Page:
Vlad
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I did a reset, where I adjusted the level of how aggressive I want the DCCDPro to act, meaning you press the accelerator while doing the reset. Then got knowledge of how the thumbwheel actually does have function while the DCCDPro is in auto mode and determines how aggressive it acts.

So I tuned it by giving some gas at reset, in my mind postponing when the DCCD grabs, then using more thumbwheel, meaning, the ramping up of the lock is faster. But I could not find a happy compromise, where it's locking softly enough in the neighborhood and sharply enough at speed.

Then I got comfortable with using the thumbwheel without looking or fumbling for it, while I drive. The factory Auto system may not need you to do this, as it's sophisticated, but this (DCCDPro), seems to benefit from adjustments while I drive.
It's almost as if there was a vehicle speed input, although it still would not be as the factory one, it would be much better than it is now, for me at least.

Last edited by Vlad; 01-31-2015 at 09:04 AM.
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Old 01-31-2015, 09:14 AM   #13
Vlad
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Now I'm thinking about how the DCCD is an amperage consumer that I did not have before, but I have a JDM Sti swap, so my alternator can keep up with the DCCD.
But I run a lightweight battery, which may not back up the amperage request of the DCCD coil, at night, with the headlights on.
I am running HID lights, which the JDM Sti Spec C (the engine I have), may not have had.
I have to check specs on the JDM alternators.....
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Old 01-31-2015, 05:44 PM   #14
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That very well could be it, you may have to contact Jeff to see what he recommends. I calibrated mine without the throttle input. I found that having the dial set to 2/3 of turns before full lock in auto mode has a pretty good baseline for my driving style. My suspension is too soft for my taste however. I'm running Epic springs, Tokico HP struts with Group N strut hats. If I pitch the car into a hard turn, the body roll causes the DCCD to lock up very aggressively when coming out of the turn as I get on the throttle, to the point where I really have to hold onto the steering wheel. It is still very controllable, but I want more stability from the suspension than I have now. I plan to move to some RCE Yellow springs with Koni struts soon, so it will be interesting to see how the DCCDpro with behave with that combo.


I have read up on some other guys on the forums who have switched to other brands of DCCD controllers, as they were unable to get the performance of the DCCDpro to match their driving style. DCCDpro just released a Spiider Plus unit late last year, that uses the individual ABS rings to see how fast each wheel is moving. They claim it to be a superior system. Of course that happened 1 month after I bought my "old" version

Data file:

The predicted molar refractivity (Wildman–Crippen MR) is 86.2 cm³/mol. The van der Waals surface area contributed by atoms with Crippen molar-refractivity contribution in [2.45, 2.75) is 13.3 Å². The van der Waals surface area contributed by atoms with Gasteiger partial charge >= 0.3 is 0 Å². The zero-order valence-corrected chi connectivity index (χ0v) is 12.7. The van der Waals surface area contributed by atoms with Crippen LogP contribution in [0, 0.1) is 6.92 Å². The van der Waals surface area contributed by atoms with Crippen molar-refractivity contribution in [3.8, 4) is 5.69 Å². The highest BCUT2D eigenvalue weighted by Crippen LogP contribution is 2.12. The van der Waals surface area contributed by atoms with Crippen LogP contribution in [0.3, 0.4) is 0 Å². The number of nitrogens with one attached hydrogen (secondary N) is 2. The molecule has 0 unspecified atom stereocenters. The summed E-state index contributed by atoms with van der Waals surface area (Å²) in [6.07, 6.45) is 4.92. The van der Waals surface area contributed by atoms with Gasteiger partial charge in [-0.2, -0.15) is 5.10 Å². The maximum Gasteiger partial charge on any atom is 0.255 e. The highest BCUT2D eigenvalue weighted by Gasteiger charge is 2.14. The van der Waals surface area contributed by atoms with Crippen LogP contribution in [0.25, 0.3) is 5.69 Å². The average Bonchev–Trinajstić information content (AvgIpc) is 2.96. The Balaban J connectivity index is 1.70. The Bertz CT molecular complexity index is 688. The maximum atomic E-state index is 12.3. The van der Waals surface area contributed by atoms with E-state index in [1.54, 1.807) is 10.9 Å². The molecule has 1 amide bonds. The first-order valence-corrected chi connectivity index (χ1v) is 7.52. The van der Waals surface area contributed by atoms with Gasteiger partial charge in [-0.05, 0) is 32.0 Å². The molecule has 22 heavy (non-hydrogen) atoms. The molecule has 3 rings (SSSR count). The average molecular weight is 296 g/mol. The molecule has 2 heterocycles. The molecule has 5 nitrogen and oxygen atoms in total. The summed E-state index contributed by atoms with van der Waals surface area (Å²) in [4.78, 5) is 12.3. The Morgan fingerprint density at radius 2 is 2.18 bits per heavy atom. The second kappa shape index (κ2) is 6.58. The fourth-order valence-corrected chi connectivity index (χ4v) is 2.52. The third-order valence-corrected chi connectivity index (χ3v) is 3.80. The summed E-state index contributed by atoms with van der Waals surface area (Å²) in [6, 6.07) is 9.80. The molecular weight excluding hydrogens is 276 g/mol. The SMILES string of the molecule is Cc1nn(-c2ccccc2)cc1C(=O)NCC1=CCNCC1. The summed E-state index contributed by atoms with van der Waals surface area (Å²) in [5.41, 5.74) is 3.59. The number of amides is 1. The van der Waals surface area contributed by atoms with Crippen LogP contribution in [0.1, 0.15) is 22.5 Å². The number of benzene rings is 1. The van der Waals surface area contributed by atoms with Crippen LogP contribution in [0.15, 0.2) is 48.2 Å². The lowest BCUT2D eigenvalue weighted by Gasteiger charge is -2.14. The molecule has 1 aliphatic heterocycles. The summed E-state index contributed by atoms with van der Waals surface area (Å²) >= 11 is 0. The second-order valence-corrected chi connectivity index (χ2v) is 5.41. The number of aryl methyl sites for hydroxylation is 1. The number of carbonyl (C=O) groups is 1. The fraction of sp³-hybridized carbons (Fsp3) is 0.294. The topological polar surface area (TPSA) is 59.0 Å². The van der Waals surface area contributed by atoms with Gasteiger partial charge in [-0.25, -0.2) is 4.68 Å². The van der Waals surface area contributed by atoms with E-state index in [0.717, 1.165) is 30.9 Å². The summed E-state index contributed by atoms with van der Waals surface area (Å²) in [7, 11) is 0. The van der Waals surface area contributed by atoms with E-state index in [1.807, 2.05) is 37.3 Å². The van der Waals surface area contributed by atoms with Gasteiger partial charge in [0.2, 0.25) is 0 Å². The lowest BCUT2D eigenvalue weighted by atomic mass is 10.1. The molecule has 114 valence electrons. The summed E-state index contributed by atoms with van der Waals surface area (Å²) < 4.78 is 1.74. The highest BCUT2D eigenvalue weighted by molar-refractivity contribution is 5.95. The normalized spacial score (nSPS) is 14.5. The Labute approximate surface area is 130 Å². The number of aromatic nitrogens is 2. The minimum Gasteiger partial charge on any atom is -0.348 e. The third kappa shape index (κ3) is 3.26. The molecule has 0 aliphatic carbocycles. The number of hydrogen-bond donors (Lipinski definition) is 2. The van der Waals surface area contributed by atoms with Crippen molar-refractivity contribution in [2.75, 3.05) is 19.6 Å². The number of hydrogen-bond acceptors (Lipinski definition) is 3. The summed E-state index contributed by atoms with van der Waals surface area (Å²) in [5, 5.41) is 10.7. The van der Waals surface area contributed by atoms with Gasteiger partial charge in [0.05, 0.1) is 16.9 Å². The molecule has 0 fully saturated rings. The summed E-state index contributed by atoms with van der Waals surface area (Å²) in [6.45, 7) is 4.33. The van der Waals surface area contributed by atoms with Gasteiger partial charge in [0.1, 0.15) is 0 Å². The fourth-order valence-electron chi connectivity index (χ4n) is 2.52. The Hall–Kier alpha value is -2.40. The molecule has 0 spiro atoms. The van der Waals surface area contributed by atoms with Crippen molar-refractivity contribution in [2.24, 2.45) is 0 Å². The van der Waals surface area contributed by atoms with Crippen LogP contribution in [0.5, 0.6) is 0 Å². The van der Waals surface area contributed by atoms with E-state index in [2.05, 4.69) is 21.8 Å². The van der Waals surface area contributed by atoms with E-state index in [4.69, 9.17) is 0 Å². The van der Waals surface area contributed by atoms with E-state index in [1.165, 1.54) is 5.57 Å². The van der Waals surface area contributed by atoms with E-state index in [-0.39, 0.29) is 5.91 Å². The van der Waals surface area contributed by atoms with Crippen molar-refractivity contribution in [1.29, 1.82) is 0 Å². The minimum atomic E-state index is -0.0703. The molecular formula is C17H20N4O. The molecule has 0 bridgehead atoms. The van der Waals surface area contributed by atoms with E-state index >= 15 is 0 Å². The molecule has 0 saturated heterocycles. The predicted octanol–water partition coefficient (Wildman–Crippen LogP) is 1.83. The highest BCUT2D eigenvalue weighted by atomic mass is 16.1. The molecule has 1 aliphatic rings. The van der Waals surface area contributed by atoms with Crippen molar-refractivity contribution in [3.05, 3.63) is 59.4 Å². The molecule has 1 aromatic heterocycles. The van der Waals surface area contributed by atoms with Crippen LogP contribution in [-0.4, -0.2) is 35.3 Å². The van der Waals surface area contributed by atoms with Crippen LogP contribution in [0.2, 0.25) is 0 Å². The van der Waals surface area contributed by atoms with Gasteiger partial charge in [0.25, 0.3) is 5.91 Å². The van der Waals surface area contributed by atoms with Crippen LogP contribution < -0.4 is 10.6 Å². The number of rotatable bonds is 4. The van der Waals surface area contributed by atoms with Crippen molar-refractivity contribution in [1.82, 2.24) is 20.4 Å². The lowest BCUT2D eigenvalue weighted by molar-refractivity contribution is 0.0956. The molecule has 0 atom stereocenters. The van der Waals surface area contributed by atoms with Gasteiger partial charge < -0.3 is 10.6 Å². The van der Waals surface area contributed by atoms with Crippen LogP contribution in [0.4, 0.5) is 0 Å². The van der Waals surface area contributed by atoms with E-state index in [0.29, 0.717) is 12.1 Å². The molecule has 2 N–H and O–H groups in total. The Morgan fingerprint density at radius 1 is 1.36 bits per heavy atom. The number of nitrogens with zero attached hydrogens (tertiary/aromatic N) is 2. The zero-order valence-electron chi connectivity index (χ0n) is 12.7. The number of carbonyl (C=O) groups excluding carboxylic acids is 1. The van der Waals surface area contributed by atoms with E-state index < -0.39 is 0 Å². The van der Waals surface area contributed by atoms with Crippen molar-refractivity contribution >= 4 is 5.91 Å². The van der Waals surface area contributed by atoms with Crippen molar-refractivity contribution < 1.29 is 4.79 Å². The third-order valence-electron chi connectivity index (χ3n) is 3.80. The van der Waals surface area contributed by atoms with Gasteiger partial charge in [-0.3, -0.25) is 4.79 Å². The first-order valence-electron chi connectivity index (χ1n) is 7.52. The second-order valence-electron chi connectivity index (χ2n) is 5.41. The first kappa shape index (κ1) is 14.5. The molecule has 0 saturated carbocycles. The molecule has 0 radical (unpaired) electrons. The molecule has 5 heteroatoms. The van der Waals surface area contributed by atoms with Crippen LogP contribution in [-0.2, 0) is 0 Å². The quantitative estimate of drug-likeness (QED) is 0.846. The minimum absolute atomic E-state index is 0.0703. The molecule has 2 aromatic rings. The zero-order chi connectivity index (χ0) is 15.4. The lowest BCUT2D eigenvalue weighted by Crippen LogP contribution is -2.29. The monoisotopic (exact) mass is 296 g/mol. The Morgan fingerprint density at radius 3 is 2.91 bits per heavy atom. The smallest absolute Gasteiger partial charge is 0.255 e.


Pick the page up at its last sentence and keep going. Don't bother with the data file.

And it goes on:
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Old 08-12-2015, 07:18 AM   #15
Vlad
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So, here is an update:
Although Sears checked my alignment after my 6 speed swap and said it's fine, either they did not check it properly, or the suspension took a little longer to settle, but my front toe was quite out of spec.

So, the height of the car DOES change after this swap, the front drops additionally and with sti (or in my case V7 Sti Spec C OEM springs), it levels.
As this happens, it needs an alignment, although you may have had it aligned with the 5 speed and checked the alignment right after the swap.

The giveaway was that it chewed my front tires with barely 7000 miles or so in one year.

With the car now aligned, I don't get the offcenter push from the rear over the front (wanted to fishtail) at the exit from a hot turn.
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Old 08-13-2015, 09:58 AM   #16
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Any different if i order from China? Do anyone knows?
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Old 08-13-2015, 10:10 AM   #17
Vlad
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Send the part number to your supplier. If they can procure it for that market then it's the same
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Old 11-05-2015, 08:22 PM   #18
Raohden
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Quote:
Originally Posted by Vlad View Post
So, here is an update:
Although Sears checked my alignment after my 6 speed swap and said it's fine, either they did not check it properly, or the suspension took a little longer to settle, but my front toe was quite out of spec.

So, the height of the car DOES change after this swap, the front drops additionally and with sti (or in my case V7 Sti Spec C OEM springs), it levels.
As this happens, it needs an alignment, although you may have had it aligned with the 5 speed and checked the alignment right after the swap.

The giveaway was that it chewed my front tires with barely 7000 miles or so in one year.

With the car now aligned, I don't get the offcenter push from the rear over the front (wanted to fishtail) at the exit from a hot turn.
Yes, it most definitely has an effect on the alignment. That wasn't all for me, the Epic springs I have are very soft, and compressed quite a bit more. The car sat about 3/4" lower (maybe slightly less), no exaggeration. That used up what little suspension travel I had left, and I began hitting the bump stops. All of this surprised me for a weight gain so small.

As for the alignment, it started wearing the outside front drivers side tire a bit more than the rest. I don't have any exact numbers, as I am changing out my suspension this weekend for RCE Blacks/Koni inserts with 2004 STi front lower control arms, and Group N rear bushings w/ STi Pink trailing arms. Once I get it aligned, I will report back on how the DCCDpro works with the new set up.